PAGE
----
Yes, this question sounds silly. However someone who ought to know better insists (with insults) that a person standing on a planet has the same angular momentum as the planet. They certainly have the same angular velocity, but then to have the same angular momentum, wouldn't I have to have the same mass as the Earth? What am I missing?

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    $\begingroup$ you are not missing anything, you can insult that guy back. $\endgroup$
    – user178659
    Jun 17, 2021 at 21:40
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    $\begingroup$ Actually, being part of the Earth, your angular momentum is one tiny part of the angular momentum of the Earth. $\endgroup$
    – Florian F
    Jun 18, 2021 at 14:19

2 Answers 2


Somebody who ought to know better is wrong, and you're almost right.

$$L=\omega I$$

Where I, the moment of inertia, is the mass times the square of the distance from the center of rotation to the distance at which half of the mass is farther from the center than you. For a solid sphere of radius R, mass M, which approximates Earth if we assume constant density,

$$I=\frac{2}5 MR^2$$ (Derivation: http://hyperphysics.phy-astr.gsu.edu/hbase/mi.html#mi )

While for a point mass


So if you were at the equator you would only have to mass 2/5 as much as the Earth to have the same moment of inertia and thus the same angular momentum, up to near infinite mass if you were standing at one of the poles.

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    $\begingroup$ Constant density isn't a great approximation for the Earth, and in reality the factor is around 0.33 rather than 0.4. $\endgroup$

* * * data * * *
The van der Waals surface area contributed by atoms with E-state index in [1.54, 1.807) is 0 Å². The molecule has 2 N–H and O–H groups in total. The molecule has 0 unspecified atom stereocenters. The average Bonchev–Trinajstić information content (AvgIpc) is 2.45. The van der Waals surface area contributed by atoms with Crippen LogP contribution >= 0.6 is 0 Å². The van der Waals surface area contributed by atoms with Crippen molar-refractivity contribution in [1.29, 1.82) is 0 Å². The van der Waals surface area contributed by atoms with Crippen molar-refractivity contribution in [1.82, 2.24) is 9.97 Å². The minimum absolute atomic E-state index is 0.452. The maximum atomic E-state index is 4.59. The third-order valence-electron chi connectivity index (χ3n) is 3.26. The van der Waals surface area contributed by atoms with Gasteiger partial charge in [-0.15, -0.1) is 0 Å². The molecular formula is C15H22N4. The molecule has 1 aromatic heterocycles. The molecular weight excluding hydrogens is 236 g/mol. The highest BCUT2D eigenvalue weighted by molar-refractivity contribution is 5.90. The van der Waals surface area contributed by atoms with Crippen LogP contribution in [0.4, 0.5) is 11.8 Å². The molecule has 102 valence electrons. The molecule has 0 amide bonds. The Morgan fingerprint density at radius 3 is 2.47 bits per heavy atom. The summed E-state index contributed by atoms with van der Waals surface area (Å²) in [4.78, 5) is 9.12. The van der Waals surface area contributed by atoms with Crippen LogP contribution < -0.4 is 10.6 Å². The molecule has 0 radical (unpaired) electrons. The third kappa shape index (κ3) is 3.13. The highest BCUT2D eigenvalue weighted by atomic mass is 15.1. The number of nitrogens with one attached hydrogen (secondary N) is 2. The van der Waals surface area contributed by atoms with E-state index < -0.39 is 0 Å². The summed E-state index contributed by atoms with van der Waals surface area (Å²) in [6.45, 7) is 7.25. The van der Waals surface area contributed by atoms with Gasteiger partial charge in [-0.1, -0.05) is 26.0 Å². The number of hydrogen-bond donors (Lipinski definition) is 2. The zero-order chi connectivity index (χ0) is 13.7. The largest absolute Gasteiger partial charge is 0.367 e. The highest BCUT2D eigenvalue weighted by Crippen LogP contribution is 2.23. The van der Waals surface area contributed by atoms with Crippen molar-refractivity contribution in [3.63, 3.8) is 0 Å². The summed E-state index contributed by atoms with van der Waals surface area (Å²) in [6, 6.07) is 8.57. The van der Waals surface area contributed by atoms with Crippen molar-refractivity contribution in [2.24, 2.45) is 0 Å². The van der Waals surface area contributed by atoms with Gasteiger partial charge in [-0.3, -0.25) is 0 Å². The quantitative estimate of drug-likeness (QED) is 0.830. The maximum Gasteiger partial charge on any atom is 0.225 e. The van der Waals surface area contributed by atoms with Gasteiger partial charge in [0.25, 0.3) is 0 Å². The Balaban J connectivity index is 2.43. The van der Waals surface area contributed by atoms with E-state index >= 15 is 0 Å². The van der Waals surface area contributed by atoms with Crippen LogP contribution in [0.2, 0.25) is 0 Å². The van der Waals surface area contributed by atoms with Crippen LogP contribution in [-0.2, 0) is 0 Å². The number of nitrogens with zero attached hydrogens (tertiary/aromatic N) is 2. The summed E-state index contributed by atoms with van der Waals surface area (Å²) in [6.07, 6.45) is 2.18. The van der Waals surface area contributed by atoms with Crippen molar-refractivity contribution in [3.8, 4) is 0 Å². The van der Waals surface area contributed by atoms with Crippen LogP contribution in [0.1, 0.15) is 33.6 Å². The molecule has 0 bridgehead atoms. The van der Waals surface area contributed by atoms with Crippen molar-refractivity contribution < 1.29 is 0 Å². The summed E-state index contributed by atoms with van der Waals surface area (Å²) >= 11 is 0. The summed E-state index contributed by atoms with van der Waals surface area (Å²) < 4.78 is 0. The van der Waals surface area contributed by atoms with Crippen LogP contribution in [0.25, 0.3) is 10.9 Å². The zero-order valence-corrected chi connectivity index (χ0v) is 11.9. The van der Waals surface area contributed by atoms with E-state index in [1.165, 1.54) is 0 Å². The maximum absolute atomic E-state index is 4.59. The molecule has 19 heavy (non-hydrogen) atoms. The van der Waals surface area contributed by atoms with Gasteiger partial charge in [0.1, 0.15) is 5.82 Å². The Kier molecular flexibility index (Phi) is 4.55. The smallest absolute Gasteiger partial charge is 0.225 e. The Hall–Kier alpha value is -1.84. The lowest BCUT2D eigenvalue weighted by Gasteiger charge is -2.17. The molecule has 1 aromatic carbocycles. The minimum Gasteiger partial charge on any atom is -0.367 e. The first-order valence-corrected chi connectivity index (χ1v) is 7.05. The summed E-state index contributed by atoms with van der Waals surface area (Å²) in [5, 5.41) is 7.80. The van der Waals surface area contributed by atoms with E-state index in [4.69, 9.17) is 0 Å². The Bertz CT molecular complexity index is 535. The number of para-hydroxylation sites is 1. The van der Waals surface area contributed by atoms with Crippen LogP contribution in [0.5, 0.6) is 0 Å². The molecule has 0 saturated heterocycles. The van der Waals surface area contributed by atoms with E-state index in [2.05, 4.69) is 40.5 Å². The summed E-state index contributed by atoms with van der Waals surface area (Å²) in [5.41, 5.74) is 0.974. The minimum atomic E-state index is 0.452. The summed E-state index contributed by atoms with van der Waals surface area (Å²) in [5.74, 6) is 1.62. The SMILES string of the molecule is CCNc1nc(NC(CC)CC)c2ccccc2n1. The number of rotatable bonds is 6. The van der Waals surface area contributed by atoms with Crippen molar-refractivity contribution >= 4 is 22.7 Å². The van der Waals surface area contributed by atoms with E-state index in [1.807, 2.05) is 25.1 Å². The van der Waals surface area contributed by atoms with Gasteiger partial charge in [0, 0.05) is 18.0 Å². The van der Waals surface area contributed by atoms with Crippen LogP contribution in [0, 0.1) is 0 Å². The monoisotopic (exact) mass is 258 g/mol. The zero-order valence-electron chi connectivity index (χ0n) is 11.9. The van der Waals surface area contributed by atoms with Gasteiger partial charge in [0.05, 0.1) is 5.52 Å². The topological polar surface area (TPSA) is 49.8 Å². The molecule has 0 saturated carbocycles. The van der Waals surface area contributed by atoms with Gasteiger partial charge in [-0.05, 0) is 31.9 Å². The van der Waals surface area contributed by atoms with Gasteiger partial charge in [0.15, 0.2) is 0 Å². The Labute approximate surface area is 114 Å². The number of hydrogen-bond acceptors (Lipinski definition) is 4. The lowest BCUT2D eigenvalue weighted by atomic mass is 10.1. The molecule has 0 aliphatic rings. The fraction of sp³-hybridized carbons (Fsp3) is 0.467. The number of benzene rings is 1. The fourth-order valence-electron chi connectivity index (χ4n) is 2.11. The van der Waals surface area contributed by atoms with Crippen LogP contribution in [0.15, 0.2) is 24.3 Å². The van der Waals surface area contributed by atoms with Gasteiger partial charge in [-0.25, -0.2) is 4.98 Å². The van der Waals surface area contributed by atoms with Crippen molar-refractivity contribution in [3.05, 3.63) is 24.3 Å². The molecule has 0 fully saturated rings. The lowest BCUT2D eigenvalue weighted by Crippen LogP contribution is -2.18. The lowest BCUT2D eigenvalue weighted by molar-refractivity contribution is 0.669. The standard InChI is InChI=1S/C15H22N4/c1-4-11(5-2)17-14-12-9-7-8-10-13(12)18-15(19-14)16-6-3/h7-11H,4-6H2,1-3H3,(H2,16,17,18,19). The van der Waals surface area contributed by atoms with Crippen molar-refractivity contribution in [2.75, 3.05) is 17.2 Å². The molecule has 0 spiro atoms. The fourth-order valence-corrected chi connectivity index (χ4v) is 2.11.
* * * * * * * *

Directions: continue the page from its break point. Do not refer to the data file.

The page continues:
– hobbs
    Jun 17, 2021 at 22:29

Angular momentum is $L = I \omega$ where $I$ is the moment of inertia and $\omega$ is the angular velocity. If you are on the earth then your angular velocity is equal to the angular velocity of the earth. But to have the same angular momentum would require having the same a moment of inertia.

If you have the same moment of inertia as the earth then you really should see a doctor, but they are probably all dead because you ate the whole planet.

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    $\begingroup$ Fun, but not correct as you would only need $2/5$ of the earth's mass to have the same moment of inertia on its surface. (assuming a homogeneous mass distribution inside the Earth) (assuming you are on the equator) (assuming the axis of rotation nor its angular velocity are affected by your mass) (nonetheless, absolutely go see a doctor) $\endgroup$
    – tobi_s
    Jun 18, 2021 at 10:04

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